When you use the Pen and Highlighter tools to annotate, you
are provided with an option to save those annotations when you exit
Slide Show view. If you do opt to save them, then you will actually
open doors to new capabilities that will allow you to edit these annotations – in fact you can also change these annotations to shapes and
work more with them!
Follow these steps to work with annotations in PowerPoint 2016.
- Open a presentation which has saved annotations. Navigate to the slide that contains annotations, as shown in
Figure 1, below.
Figure 1: Slide with annotations
- Now select any of the annotations -- and you will see the Ink Tools Pens contextual tab on the
Ribbon, as shown in Figure 2, below. We
selected annotations done with the Pen tool.
Figure 2: Ink Tools Pens contextual tab
- When you select the Ink Tools Pens contextual tab, the cursor will change to the Pen tool and the
annotations selected previously will get deselected. Just click on the Stop Inking button (highlighted in
blue within Figure 2, above) or just press the Esc key to come out of the
Inking mode and then select the annotation again. Now we can change the color and thickness of the selected annotation -- to change color,
click the Color button shown in Figure 3, below which brings up the Color drop-down
gallery -- you can choose any of the options here to select a color for the annotations.
Figure 3: Change the color of your annotation
You can also change the thickness similarly by clicking the Thickness button (highlighted in
red within Figure 4), below. This brings up the Thickness drop-down gallery
where you can choose to make your annotation thicker or thinner. Learn more in our
Formatting Outlines for Shapes in
PowerPoint 2016 -- Weight tutorial.
Figure 4: Change the annotation to be thicker or thinner
- Now, while there is a perfectly useable Convert to Shapes button available within the Ink Tools Pens
tab of the Ribbon (highlighted in green within Figure 2, shown earlier on
this page), you will notice that clicking this button doesn't make any difference to the annotations. You may also find this button greyed
A workaround for this issue is to copy your selected annotation to the Clipboard by pressing the keyboard shortcut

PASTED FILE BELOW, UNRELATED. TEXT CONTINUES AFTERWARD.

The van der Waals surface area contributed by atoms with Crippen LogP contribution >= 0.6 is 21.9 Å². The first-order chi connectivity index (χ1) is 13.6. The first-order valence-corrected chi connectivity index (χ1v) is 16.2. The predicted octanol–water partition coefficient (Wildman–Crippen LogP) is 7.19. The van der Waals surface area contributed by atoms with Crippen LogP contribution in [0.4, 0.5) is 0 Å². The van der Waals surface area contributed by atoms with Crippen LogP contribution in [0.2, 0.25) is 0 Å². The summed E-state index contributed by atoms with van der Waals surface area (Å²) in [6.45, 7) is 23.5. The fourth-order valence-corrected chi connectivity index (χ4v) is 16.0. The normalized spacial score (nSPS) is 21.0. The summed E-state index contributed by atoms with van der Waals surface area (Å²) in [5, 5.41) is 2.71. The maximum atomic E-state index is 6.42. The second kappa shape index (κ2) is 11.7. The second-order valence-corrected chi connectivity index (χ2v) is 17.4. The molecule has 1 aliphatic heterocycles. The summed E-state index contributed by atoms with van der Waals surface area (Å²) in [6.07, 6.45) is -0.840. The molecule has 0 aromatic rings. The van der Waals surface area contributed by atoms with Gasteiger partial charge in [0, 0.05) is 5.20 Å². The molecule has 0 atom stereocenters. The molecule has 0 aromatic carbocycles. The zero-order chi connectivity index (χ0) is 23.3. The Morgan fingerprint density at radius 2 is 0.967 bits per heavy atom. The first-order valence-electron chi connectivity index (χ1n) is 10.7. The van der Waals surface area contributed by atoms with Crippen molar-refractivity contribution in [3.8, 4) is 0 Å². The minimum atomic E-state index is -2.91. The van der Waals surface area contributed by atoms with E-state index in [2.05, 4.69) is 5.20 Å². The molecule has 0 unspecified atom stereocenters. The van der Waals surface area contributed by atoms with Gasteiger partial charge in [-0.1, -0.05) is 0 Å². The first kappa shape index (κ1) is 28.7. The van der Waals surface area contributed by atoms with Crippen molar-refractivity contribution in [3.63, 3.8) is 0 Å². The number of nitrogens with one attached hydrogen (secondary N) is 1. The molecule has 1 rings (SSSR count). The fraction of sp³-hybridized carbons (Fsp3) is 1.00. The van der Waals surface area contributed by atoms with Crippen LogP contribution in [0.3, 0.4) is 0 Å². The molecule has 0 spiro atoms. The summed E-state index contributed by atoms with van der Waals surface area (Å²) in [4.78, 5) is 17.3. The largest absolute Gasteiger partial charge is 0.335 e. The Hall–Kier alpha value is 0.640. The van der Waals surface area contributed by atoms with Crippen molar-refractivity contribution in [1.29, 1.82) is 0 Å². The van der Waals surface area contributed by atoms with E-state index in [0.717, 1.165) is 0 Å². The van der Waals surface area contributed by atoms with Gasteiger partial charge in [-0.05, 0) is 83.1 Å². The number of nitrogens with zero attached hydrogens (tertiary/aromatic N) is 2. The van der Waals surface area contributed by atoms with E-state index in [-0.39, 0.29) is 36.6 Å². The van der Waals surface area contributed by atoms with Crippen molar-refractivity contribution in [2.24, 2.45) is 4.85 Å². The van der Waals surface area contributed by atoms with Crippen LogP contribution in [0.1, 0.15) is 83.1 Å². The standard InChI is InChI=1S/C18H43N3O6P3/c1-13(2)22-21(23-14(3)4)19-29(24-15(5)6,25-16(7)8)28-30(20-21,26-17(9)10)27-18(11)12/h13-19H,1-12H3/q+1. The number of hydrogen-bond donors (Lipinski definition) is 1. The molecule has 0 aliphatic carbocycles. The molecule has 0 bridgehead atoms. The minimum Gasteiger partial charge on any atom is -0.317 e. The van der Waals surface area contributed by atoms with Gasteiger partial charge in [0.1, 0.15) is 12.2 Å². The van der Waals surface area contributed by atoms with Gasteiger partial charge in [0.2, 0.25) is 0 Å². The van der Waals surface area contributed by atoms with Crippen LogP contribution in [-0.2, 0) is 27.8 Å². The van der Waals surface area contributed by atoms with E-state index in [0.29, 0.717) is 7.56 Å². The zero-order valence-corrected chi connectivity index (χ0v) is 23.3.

Ctrl+C -- you can also access the Home tab of the Ribbon and click the
- Navigate to another slide optionally. Thereafter press the Ctrl+Alt+V keyboard shortcut -- or access the
Home tab of the Ribbon. Then click the lower half of the Paste button (down-arrow), as
shown in Figure 5. Now click the Paste Special option.
Figure 5: Paste Special option
- Either way, this will bring up the Paste Special dialog box shown in Figure 6 -- scroll down to find
the Picture (Enhanced Metafile) option -- select it, then click the OK button.
Figure 6: Paste as an Enhanced Metafile
- This will paste the copied object on the active slide, as shown in Figure 7, below -- note that this is no longer an
Figure 7: Object pasted is no longer an annotation
- You can however not use this as a PowerPoint native shape. To do so, you will have to
ungroup the object twice in succession (you can use the
Ctrl+Shift+G keyboard shortcut to ungroup) as shown in Figure 8.
Figure 8: Ungroup option
The first time you ungroup, PowerPoint will ask you whether you want to convert it to a Microsoft Office drawing object (see
Figure 9) -- accept by clicking the Yes button. Now ungroup again for a second time.
Figure 8: Do you want to convert the picture?
- Ungrouped objects will result into multiple shapes as shown in Figure 10, below -- but the good news is that you
can now use all Shape editing tools in PowerPoint to edit them.
Figure 10: Ungrouped shapes
- Save your presentation often.
Edit Annotations with Ink Tools in PowerPoint 2013 for Windows
Edit Annotations with Ink Tools in PowerPoint 2010 for Windows
PowerPoint Keyboard Shortcuts and Sequences:
PowerPoint 2016, 2013, 2011, 2010, 2007 and 2003 for Windows
PowerPoint 2016 and 2011 for Mac
Have your ever used keyboard shortcuts and sequences in PowerPoint? Or are you a complete keyboard aficionado?
Do you want to learn about some new shortcuts? Or do you want to know if your favorite keyboard shortcuts are documented?
Go and get a copy of our PowerPoint Keyboard Shortcuts and Sequences ebook.